|Publication number||US5662079 A|
|Application number||US 08/572,967|
|Publication date||Sep 2, 1997|
|Filing date||Dec 15, 1995|
|Priority date||Jun 27, 1994|
|Publication number||08572967, 572967, US 5662079 A, US 5662079A, US-A-5662079, US5662079 A, US5662079A|
|Inventors||John Michael Snider|
|Original Assignee||Snider; John Michael|
|Export Citation||BiBTeX, EndNote, RefMan|
|Patent Citations (17), Non-Patent Citations (1), Referenced by (16), Classifications (11), Legal Events (3)|
|External Links: USPTO, USPTO Assignment, Espacenet|
This application is a Continuation-in-Part of Ser. No. 08/266,266 filed on Jun. 27, 1994, now abandoned.
1. Field of the Invention
The present invention relates to internal combustion engines. More particularly, the invention relates to methods and apparatus for reducing the manifold conduit pressure losses by fuel vapor flows to combustion chamber and exhaust gas flows therefrom.
2. Description of the Prior Art
Motor vehicle designers seek the smallest possible power plant so that more of the vehicle volume can be used for passengers and cargo. Equipping a vehicle with a smaller power plant reduces the weight leading to additional fuel efficiency. Engine designers seek engines that convert the heat energy in fuel to shaft power as efficiently as possible and, simultaneously, to get as much air and fuel into and out of the engine as possible. These two design goals result in high output for a given engine size. Unfortunately, an engine that meets these design goals will not be of the smallest possible volume, because of the fluid mechanics of fluid flow.
When a flow stream moves around a corner, the molecules in the fluid seek the path of least resistance-the molecules go to low pressure. Pressure gradients are caused by variations in the speed of the flow stream and by friction. High speed portions of the flow stream are at low pressures while low speed portions are at high pressure.
In a turn, the highest speeds and lowest pressures are found in the inside radius of the turn at the apex, or midpoint of the turn. The highest pressures (and lowest velocities) are found just before the start of the turn on the inside, on the outside apex of the turn, and on the inside just after the turn. Molecules approaching the turn on the side of the duct near the inside of the turn slow. They are caught up in the space upstream of the high velocity molecules passing near the inside around the apex of the turn. Thus, at the beginning of the turn most of the flow occurs near the wall opposite the inside of the turn or on the outside of the turn. When the flow reaches the apex of the turn, most of the flow is at the inside of the duct going at high speeds. This momentum carries the flow to the outside of the duct at the end of the turn, forming three spaces of stagnant or low flow. These spaces are: upstream of the turn on the inside wall, in the middle of the turn on the outside, and on the inside wall on the downstream side of the turn.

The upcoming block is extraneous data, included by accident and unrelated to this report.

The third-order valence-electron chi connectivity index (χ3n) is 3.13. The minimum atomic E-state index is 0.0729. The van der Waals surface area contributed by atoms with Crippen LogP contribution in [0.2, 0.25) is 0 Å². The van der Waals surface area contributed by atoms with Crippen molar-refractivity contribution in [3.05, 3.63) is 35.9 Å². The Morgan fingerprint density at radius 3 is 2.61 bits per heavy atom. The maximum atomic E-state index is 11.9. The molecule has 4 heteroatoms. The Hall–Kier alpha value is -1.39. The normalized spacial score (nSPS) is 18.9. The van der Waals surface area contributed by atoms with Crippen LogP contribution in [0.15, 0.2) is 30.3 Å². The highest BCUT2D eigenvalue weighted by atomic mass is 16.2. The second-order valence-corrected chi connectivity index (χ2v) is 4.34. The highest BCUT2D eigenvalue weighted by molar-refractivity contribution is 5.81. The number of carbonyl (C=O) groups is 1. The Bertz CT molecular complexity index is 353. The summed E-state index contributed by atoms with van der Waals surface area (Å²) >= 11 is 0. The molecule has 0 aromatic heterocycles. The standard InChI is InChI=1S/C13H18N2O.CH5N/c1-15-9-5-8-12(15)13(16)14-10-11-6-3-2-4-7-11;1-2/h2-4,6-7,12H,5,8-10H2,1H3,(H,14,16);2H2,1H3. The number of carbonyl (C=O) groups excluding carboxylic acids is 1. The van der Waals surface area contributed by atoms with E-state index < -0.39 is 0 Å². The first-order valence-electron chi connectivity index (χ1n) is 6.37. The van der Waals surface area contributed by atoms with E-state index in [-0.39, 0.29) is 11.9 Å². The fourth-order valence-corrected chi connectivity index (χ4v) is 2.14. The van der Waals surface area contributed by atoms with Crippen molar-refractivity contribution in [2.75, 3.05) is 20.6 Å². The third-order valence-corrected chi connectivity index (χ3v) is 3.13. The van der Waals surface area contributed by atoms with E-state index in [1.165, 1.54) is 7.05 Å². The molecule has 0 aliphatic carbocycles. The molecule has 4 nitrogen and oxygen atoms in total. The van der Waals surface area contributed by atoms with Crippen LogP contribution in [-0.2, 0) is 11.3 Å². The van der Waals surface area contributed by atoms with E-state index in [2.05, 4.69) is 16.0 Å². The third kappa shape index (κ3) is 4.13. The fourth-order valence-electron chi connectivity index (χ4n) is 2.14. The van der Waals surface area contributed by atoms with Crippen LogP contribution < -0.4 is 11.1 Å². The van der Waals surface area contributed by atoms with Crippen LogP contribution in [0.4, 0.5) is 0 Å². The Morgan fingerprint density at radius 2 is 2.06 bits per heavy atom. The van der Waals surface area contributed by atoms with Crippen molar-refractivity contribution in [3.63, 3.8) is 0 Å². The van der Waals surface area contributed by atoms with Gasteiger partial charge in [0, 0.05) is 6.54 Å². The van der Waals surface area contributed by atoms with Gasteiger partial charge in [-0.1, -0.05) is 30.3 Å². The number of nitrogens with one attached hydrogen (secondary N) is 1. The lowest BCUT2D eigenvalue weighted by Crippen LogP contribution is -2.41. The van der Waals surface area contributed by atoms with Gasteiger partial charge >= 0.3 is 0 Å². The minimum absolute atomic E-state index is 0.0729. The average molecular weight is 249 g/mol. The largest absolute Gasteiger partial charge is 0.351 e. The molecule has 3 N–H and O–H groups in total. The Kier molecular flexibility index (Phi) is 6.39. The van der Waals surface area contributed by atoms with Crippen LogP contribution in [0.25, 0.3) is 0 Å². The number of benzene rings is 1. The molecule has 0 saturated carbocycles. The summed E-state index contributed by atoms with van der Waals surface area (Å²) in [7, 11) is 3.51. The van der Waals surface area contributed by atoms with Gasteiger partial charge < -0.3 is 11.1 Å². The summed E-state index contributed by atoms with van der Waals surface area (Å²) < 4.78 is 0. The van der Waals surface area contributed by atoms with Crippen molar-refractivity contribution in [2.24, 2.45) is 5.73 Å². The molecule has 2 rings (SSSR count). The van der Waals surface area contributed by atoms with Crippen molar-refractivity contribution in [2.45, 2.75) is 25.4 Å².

This flow pattern is readily seen in a river. Just before a bend in the river the flow is on the bank opposite the turn, Half way through the bend, the flow is against the bank on the inside of the bend. The main part of the flow then moves back to the outside bank downstream of the bend. This flow pattern is inefficient. It does not use all the area of the duct and requires energy to be used to speed up and slow portions of the total flow. In addition, some slow-moving flow in the three stagnant areas is swept into the main flow stream causing momentum losses. Another way to consider this is that, energy in the flow stream must be used to force the flow around sharp bends. If the river turns less than nine degrees this effect is not seen--the flow stays constant across the area and there is little pressure drop and flow loss.
The problem of flow loss caused by changing the direction of a flow stream has been studied in fluid mechanics for many years. It has been found that the pressure drop caused by a flow direction change is equal to the following: ##EQU1## Where Pd is the pressure drop across the turn, K is the loss coefficient, V is the average velocity of the flow stream, and D is the density of the fluid that is flowing.